Rincewind's involvement with the Red Army - and thus the Army's introduction into the story - begins when one of their primary members rescues him from a near-arrest by Imperial guards. His rescuer, a woman named Pretty Butterfly, seems to be the most able member of this city's legion of the Army; it's a ragtag, sad little group, composed mainly of children and young adults who have lost their parents to the Empire's harsher laws. They put their faith in providence, their convictions, and Rincewind himself; his repeated attempts to explain to them that he's not what they need cannot penetrate the strength of their belief.

Aside from the immediate obviousness of the name, the Red Army draws several other elements from the Chinese Communist Party; anyone familiar with Chinese history can see that Pratchett did his homework before he sat down to write. One of these elements is extremely subtle, referred to only to or three times within the story's complicated framework, but it is there.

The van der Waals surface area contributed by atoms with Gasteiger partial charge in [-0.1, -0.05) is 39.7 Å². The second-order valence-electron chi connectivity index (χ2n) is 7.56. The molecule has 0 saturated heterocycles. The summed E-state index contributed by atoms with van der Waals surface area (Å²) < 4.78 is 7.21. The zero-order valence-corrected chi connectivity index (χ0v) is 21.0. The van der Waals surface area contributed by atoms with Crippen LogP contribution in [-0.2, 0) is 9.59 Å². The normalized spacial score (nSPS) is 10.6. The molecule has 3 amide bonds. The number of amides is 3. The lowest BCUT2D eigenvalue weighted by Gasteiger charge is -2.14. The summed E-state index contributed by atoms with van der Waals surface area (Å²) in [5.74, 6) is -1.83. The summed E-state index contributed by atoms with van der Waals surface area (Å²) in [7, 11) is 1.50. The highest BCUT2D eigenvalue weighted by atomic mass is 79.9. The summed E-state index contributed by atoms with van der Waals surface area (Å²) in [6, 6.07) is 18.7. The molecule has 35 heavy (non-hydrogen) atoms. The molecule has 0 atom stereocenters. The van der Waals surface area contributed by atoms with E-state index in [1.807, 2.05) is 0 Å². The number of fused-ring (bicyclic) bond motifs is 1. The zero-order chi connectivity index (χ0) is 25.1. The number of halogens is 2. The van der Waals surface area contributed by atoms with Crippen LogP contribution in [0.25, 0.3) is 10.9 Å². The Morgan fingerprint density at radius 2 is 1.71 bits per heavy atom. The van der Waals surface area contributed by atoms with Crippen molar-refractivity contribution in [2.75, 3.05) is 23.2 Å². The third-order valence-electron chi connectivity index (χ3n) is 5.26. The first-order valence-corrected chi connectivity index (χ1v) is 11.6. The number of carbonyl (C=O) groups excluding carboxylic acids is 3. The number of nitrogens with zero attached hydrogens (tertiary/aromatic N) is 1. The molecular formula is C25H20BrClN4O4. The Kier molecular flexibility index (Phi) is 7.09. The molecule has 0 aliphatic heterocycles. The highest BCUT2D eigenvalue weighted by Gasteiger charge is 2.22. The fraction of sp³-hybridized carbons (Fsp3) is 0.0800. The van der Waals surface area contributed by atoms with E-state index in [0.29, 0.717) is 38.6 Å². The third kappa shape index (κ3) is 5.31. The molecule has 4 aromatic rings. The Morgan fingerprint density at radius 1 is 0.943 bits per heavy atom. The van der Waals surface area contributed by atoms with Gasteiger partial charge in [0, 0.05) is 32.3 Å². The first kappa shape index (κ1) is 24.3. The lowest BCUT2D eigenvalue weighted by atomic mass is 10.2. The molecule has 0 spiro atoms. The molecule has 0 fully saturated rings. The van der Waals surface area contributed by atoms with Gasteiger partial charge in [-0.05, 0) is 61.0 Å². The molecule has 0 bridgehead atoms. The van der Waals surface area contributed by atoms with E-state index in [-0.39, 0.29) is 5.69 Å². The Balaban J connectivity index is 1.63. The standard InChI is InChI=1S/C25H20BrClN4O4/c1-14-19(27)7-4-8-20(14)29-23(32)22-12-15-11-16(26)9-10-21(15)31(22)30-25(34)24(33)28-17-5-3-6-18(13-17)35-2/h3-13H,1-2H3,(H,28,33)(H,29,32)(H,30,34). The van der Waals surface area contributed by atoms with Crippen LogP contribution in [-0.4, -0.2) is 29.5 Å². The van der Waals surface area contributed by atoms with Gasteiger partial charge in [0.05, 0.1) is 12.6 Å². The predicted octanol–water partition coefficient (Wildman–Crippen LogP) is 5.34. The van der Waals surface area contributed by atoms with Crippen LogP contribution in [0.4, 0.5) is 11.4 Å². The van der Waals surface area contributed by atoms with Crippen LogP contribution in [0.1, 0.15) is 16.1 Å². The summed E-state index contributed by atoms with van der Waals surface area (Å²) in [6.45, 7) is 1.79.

The Red Army's immediate goal is to bring down the Empire for the sake of the people; the laws are harsh and arbitrary, and the Empire rules not only through punishment, but through fear. The Army's belief that the country will be better off under new rule is genuine, but there are a couple of exchanges that indicate that some members have other things on their minds. The first is between Lotus Blossom and Two Fire Herb, and is overheard by Rincewind. At one point, Two Fire Herb says: "The People's Army is more than just individuals, Lotus Blossom!" (Pratchett, page 122.) Rincewind reflects that Two Fire Herb is really "talking about things being more important than people." (Pratchett, page 122.) In the context of the scene, this is something of a throwaway line; however, when considered in light of Two Fire Herb's dedication to the cause and overbearing personality, it speaks volumes about the sort of leader he could become if the Army were to gain control. It also shows a resemblance to Chang Jung's father's[**] dedication to the Party; however, Two Fire Herb, like most Party officials, does not possess Chang's moral fibre. He would more likely become the kind of corrupt official that rose in ranks in the sixties.